Judges will preside over secret inquiry replacing inquest

Secret inquest ‘replacement’ becoming law

Secret inquest ‘replacement’ becoming law

By Alex Stevenson

The government is pushing through its ‘secret inquests’ agenda before the current parliamentary session ends later today.

Its coroners and justice bill contains proposals to allow some aspects of coroners’ cases to be heard in secret by suspending the inquest and replacing it with an inquiry presided over by a senior judge.

Under the proposal, which now only requires royal assent, ministers will be able to order the inquiry to replace an inquest featuring a jury where intercept evidence is deemed to be sensitive in national security terms.

Justice secretary Jack Straw has insisted the provision will only be used rarely. Rejecting a Conservative amendment this lunchtime, he told MPs the lord chief justice would have an “absolute veto” over the transition to an inquiry.

“I understand the suspicions that are caused. I am no more comfortable with the principle than others,” he said.

But he added: “The lord chief justice has a complete and absolute veto on this, and that is the way I want it to be.”

The Lords had attempted to stop the inquiries, but MPs rejected their amendments in a close vote on Monday night.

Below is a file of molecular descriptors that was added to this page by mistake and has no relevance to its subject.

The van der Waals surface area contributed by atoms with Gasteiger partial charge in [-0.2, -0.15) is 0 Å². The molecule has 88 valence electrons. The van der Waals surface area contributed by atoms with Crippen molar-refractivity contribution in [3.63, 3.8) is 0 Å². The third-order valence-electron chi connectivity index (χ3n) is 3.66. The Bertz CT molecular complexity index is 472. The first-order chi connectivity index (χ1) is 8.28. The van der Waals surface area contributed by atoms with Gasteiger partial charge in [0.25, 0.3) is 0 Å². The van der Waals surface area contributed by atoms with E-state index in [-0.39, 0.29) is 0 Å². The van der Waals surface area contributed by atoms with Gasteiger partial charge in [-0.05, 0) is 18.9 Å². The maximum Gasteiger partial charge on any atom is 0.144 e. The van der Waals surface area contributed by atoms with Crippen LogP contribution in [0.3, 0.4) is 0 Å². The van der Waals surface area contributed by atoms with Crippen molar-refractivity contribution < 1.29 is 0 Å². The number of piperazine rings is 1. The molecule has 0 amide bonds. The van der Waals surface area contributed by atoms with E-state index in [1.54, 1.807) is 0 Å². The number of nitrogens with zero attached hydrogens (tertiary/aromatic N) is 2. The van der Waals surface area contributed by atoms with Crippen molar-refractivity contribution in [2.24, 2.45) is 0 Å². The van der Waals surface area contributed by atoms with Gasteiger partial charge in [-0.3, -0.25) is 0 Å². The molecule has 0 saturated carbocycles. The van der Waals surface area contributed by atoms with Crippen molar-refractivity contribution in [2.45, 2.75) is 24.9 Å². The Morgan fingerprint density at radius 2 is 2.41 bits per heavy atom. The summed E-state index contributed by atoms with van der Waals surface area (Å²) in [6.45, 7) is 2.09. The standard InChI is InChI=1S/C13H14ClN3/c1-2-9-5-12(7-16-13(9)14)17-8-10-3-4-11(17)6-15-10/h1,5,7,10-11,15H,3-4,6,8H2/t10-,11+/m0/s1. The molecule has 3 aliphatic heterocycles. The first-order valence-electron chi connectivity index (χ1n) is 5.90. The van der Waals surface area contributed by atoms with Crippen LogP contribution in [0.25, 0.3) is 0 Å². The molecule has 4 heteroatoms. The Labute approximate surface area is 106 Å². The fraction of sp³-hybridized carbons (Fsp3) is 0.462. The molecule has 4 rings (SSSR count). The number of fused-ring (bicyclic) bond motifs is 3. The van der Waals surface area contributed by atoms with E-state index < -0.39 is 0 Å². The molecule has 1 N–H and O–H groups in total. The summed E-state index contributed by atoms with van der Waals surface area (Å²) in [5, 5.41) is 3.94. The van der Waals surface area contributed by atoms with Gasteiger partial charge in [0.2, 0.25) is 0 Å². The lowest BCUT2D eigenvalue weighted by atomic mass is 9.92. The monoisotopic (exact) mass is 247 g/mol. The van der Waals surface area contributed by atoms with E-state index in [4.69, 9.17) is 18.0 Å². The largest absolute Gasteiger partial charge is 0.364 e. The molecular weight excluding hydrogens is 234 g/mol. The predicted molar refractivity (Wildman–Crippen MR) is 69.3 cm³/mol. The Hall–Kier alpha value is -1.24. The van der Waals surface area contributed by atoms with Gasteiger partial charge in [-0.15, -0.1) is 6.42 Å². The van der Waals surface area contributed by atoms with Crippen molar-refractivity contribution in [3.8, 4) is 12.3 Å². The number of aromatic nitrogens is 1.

Yesterday the Lords backed down, leaving it up to the Commons to rubber-stamp the changes in their brief debate today.

Among yesterday’s changes, the Lords had proposed allowing intercept evidence to be made available to an inquest when needed.

The Liberal Democrats’ Sue Miller warned peers: “Once the concept that the government can order an inquiry instead of an inquest has been established and has gained a statutory footing, we will have taken a big step down a road where the public will lose all trust that we have maintained adequate defences against state impunity.”

But as the Conservatives indicated their reluctance to push through allowing intercept evidence at this late stage the Lords did back down, defeating Baroness Miller’s amendment by 175 votes to 70.

Parliament will be prorogued at the end of today’s business. Its final session before the coming general election will begin next Wednesday with the Queen’s Speech.